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Sep 21, 2012 How to measure cross-cultural awareness?

Sep 19, 2012 from Riet

Now that Level I is complete, we start getting at the point to develop the Level II topics more in depth, I guess. So I started working on gestures and what they mean in several countries/cultures. That takes us to the question of how deep / how precise / how in detail we want to go. It would be great to collect all the information from different sources and create a book from it. But I wonder if this research would serve us, because nobody will ever be able to know this in detail (because everyone comes from a certain culture). How are we going to measure cross-cultural awareness? Any ideas?

Patrick's response (Sep21,2012): Yeah! This is time to start working on Level II.

For the precision/detail that we want, perhaps something like what we are publishing in Level I for the North American etiquette. I suppose the idea is not so much demand examinees to be expert in the different countries, but a working knowledge of the differences.

For example, major cultural faux pas in Thailand would be to touch the head of children. This would be something we should specify in our Level II.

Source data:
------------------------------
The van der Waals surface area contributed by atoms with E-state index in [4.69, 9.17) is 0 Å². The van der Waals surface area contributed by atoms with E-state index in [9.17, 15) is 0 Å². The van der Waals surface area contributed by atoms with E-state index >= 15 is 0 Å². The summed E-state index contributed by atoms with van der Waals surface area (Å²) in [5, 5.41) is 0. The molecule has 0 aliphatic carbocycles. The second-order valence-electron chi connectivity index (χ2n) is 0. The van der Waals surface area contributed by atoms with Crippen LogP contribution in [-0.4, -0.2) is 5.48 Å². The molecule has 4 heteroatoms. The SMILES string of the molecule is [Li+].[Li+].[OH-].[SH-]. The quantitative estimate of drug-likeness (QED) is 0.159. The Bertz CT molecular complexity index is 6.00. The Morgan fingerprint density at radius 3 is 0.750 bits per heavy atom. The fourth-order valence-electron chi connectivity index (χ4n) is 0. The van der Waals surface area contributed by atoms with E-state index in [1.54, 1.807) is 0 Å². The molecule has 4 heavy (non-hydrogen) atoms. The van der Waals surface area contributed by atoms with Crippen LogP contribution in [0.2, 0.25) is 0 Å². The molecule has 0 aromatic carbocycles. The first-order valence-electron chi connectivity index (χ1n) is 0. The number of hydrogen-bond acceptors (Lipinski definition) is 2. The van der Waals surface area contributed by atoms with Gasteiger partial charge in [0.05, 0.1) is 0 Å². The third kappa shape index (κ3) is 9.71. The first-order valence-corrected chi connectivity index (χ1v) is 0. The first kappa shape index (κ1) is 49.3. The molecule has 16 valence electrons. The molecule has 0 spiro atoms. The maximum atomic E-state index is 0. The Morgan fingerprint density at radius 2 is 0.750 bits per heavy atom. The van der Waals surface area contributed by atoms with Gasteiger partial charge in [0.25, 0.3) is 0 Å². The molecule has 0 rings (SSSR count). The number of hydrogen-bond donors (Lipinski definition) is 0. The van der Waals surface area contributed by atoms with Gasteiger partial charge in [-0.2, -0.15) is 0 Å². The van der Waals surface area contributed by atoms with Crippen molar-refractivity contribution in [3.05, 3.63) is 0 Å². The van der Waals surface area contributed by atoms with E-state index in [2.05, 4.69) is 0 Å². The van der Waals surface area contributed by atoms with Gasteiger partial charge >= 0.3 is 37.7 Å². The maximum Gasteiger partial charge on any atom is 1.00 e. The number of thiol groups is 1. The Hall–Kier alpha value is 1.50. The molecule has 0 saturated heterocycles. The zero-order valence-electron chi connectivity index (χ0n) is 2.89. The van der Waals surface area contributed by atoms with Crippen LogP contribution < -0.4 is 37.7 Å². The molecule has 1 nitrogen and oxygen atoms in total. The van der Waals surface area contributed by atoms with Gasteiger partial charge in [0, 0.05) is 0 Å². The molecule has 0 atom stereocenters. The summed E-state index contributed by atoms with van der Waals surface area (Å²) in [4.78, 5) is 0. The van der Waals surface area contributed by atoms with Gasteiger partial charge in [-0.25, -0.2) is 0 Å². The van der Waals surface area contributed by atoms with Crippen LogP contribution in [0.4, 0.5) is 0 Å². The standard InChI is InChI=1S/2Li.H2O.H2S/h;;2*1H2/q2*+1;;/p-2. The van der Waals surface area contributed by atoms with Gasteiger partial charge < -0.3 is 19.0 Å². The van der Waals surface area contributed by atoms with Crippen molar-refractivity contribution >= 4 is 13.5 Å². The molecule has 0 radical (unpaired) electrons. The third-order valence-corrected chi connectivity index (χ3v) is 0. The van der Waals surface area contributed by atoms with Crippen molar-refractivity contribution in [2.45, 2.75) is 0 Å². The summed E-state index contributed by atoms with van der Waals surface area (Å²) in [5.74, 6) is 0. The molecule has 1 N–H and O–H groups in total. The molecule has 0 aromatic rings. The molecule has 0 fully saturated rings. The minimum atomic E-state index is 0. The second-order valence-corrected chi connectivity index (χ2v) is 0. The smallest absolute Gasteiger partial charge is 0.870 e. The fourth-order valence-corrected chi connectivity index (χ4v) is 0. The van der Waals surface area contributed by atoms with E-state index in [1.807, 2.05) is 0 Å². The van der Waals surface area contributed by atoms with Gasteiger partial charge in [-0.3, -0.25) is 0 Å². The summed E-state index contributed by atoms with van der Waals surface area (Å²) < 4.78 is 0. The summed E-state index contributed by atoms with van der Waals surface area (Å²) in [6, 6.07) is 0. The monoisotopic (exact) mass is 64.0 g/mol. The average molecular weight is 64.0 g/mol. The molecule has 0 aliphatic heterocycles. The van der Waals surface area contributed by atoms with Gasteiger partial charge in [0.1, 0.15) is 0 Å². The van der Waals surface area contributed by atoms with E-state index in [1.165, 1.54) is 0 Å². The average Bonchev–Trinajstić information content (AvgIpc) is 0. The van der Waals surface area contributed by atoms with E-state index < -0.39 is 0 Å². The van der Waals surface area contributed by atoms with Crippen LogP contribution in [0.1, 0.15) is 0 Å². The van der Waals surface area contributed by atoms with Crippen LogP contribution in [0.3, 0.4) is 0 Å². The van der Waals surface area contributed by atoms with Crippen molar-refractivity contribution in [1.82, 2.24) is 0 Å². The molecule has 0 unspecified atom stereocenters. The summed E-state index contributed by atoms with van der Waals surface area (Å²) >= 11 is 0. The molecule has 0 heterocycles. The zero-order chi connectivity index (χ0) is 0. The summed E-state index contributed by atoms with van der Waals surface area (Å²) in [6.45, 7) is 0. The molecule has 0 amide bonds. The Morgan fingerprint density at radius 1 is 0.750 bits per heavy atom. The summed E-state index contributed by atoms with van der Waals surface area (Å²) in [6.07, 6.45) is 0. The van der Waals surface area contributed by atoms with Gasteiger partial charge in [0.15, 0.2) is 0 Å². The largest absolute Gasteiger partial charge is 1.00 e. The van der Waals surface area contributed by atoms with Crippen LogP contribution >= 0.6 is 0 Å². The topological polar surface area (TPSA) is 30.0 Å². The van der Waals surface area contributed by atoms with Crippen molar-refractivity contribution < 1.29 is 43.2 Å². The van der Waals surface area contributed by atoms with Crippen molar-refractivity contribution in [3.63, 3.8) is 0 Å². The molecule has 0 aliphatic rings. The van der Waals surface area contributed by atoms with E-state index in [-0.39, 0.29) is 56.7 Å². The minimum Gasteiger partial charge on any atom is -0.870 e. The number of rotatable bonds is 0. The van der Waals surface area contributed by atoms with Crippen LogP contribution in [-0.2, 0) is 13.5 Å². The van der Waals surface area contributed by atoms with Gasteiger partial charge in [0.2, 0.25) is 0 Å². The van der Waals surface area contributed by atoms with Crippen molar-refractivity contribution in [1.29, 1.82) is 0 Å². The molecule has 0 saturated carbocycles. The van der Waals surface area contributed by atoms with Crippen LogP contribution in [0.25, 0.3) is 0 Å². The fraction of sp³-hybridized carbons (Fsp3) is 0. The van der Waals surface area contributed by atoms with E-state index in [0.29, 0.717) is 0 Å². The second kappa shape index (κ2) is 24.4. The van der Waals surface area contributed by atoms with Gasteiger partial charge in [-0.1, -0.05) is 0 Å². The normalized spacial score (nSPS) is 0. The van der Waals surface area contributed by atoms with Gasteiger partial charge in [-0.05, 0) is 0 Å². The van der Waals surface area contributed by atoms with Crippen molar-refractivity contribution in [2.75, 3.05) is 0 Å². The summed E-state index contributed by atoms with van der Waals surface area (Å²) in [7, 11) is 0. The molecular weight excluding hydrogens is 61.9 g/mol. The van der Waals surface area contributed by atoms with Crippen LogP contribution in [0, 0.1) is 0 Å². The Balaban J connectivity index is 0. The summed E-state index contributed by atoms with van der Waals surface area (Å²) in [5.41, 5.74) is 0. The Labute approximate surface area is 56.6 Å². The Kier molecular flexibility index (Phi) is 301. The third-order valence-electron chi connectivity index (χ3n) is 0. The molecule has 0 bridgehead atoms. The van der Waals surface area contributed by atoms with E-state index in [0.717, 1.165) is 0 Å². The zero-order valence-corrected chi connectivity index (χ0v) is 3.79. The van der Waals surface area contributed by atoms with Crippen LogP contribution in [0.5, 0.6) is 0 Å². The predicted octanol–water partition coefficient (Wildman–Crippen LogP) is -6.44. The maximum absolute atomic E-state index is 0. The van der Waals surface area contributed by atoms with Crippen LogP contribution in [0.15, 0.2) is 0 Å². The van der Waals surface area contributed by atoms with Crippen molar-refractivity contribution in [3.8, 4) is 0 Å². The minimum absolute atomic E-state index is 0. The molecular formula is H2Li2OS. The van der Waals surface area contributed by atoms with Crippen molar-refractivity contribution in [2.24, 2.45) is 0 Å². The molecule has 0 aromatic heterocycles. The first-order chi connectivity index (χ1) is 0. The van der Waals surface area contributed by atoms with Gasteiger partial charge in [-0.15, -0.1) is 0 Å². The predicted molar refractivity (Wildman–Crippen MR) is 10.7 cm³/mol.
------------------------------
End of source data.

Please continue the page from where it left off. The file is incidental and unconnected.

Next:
For the measurement of cross-cultural awareness, we can set exam questions in asking (using the Thailand faux pas as an example),

What is considered rude in Thailand?
(1) Walk barefoot
(2) Touch the head of children
(3) Pointing with your index finger
(4) Initiate conversation with a woman

In other words, we measure awareness with a YES/NO "switch". Either they know it, or they don't know it.

What do you think?

Sep 21, 2012 from Riet

Thanks for your thoughts. Yes this would be great. Just the really important things to know about a culture/country. The so called faux-pas. Even more important would be that they know where to find those important information in case someone is traveling somewhere. There is no such thing as a resource for important things to know for all countries/cultures as far as I know.

I will see that I find a couple of hours to work on these things.

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